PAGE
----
Under Obama’s revised plan, religious employers such as charities, universities and hospitals will not have to offer contraception and will not have to refer their employees to places that provide it. If an employer opts out of the requirement, its insurance company must provide birth control for free in a separate arrangement with workers who want it.
Two days later, Michael Coleman of the Journal’s Washington Bureau reported the response of New Mexico’s U.S. congressmen, with “Contraceptive Rule’s Impact Negligible Here:”
Perhaps one reason the policy didn’t send New Mexico lawmakers into a political panic, as it did the White House, is that the state is one of 26 nationwide that has a law requiring insurers that cover prescription drugs to provide coverage for any Food and Drug Administration-approved contraceptive. New Mexico is also among about 20 states that provide religion-based exemptions from contraceptive coverage.
“As far as I know this would not be a change from the status quo in New Mexico,” Sen. Jeff Bingaman, D-N.M., said.
Although New Mexico has a large population of Catholics, delegation offices reported hearing very little about this issue from constituents. As of Friday afternoon, the office of Sen. Tom Udall, D-N.M., had received just 25 calls.
Rep. Steve Pearce, the lone Republican, however, “maintained his opposition after Obama announced his compromise.” Coleman reported:
“In this compromise, the president is suggesting that people negotiate away their constitutional freedom of religion,” Pearce said. . . .“The government is stepping into our churches.”
Jarringly, however, all four of New Mexico’s elected lawmakers were beat to the punch on this topic by U.S. Senate candidate Heather Wilson, who garnered a prominent place on the Op-Ed Page (Feb. 10) with her column, “Stand Up, Refuse Obama’s Mandate.” She not only got her views in sooner, she got more ink and better play, with a column that ran at 435 words, compared to the 599 the four elected members of Congress shared in Coleman’s piece, which ran at the bottom of the editorial page bundled with other Washington-based news.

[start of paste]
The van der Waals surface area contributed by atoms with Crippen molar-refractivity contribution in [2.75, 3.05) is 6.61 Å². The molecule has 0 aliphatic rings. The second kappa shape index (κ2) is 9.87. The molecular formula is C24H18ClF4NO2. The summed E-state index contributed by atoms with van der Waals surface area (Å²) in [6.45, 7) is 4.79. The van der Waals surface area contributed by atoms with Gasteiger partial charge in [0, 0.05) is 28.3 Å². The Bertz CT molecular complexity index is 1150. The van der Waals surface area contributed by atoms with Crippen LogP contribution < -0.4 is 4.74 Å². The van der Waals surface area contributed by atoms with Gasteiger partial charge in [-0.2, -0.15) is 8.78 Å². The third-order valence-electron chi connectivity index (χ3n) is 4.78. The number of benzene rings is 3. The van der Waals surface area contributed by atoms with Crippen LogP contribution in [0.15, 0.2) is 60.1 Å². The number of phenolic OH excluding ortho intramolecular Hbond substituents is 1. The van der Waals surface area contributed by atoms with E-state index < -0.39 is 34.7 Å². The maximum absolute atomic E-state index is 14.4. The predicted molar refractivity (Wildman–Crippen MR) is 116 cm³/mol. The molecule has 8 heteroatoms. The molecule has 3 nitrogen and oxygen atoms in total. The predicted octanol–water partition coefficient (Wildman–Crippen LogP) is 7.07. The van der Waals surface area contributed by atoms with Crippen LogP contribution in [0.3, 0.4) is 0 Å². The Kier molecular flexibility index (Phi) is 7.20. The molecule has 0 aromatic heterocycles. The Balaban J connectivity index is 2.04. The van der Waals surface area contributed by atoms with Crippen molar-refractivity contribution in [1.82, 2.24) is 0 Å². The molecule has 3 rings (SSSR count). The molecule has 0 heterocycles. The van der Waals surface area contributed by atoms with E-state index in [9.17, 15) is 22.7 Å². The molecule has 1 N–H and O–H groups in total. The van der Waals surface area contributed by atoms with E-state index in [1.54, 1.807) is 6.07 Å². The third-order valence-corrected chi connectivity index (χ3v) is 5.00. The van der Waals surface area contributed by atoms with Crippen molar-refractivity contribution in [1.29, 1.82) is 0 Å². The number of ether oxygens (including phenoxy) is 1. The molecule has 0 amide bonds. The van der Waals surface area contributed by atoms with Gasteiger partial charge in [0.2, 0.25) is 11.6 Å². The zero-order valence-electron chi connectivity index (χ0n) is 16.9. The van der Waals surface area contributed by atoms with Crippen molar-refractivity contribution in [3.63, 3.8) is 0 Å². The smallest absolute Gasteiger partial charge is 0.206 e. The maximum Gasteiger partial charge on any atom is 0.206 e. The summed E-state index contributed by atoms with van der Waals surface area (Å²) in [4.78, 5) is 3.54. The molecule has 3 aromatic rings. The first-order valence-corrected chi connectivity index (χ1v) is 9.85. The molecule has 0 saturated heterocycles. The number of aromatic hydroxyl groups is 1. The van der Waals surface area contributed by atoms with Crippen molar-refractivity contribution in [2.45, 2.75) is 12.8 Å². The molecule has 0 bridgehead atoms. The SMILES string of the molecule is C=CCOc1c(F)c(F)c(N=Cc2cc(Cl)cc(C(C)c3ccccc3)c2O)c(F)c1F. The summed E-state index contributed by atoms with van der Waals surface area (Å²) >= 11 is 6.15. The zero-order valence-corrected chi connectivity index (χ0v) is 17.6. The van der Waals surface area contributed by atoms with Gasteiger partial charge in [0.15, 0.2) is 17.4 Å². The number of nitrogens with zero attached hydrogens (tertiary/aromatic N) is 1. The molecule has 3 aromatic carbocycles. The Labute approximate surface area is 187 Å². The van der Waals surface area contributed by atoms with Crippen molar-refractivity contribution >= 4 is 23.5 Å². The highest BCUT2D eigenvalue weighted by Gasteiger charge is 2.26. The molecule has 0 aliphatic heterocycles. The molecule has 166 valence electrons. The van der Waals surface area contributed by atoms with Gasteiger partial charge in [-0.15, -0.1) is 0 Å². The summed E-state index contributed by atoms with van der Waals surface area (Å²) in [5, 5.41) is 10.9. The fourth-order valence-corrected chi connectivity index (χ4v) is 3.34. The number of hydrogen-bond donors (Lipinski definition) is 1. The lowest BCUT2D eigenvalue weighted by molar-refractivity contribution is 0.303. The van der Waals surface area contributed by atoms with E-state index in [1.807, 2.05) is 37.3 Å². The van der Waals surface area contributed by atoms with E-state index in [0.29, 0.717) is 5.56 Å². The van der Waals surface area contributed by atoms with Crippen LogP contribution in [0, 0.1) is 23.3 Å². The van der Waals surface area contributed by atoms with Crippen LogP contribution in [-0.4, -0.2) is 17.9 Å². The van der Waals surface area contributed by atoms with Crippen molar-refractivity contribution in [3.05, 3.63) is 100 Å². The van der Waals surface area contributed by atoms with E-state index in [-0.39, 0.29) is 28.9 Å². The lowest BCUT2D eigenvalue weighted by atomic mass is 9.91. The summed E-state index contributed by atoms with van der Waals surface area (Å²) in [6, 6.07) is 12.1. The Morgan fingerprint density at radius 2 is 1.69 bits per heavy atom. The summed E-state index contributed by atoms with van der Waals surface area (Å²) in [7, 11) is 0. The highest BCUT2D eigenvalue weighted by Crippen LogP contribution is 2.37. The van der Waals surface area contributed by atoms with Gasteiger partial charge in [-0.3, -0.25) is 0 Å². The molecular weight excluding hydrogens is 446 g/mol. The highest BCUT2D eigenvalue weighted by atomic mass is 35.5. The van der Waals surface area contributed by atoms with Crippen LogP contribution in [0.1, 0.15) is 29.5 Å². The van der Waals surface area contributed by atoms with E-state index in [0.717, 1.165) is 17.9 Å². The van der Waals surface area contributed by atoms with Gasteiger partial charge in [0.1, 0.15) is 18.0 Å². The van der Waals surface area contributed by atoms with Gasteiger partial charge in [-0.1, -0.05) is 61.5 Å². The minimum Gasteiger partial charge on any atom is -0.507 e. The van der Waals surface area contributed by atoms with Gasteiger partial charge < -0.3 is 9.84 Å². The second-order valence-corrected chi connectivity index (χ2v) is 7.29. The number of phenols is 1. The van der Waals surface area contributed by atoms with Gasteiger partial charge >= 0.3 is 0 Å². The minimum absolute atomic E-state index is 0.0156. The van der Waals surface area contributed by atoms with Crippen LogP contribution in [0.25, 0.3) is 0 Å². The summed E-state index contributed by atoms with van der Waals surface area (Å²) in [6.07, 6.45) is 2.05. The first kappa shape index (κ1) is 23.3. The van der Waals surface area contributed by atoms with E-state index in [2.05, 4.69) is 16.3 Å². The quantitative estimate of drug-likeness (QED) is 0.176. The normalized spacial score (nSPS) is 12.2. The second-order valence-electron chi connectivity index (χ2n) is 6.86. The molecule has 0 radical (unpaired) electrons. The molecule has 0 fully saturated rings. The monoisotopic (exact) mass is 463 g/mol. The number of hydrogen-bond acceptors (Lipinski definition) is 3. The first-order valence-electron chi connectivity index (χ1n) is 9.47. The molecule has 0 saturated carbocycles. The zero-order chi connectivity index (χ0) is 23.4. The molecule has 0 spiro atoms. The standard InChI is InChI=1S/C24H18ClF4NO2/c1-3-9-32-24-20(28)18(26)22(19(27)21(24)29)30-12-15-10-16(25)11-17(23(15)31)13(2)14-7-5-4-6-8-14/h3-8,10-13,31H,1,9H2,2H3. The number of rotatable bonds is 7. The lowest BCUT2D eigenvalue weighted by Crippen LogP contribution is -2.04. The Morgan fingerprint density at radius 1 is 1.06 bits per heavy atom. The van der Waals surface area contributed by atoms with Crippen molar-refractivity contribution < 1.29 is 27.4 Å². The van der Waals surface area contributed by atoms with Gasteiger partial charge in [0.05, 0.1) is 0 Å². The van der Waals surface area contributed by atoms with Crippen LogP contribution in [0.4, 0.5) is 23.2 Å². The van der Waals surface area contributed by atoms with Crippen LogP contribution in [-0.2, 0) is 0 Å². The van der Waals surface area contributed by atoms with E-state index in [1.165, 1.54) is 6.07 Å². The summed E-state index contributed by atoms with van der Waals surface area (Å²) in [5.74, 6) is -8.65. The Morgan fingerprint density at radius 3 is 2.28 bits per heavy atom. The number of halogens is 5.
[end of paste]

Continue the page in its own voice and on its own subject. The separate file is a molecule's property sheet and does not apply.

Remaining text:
That the Journal allows on its Op-Ed pages electioneering like Wilson’s column is a topic for another day. On the other hand, one could posit that Wilson was done a disservice. That is, her column ran after Obama’s compromise, yet the compromise was not reflected in Wilson’s column. Note its lead sentence:
Last week the Obama administration crossed a line that no American government should ever cross.
So, her column was based on last week’s action, as yet unmodified by the compromise. At the same time, however, she took the opportunity to attack the Patient Protection and Affordable Care Act, which she deemed “unconstitutional” (and whose name she misstated as the Patient Protection Act and “Obamacare”).
So, the “disservice” argument is minimized. Blasting both the act and the unmodified contraceptive proposal, she had a platform to declare:
This is not about whether you are pro-life or pro-choice, or your views on contraception. I am Methodist, not Catholic. I am pro-life. This is not about birth control, and it’s not about women’s health care.
It’s about whether religious liberty still has meaning in America.
To the founders of our nation, the only thing more important than liberty was faith. For most Americans, that remains true today.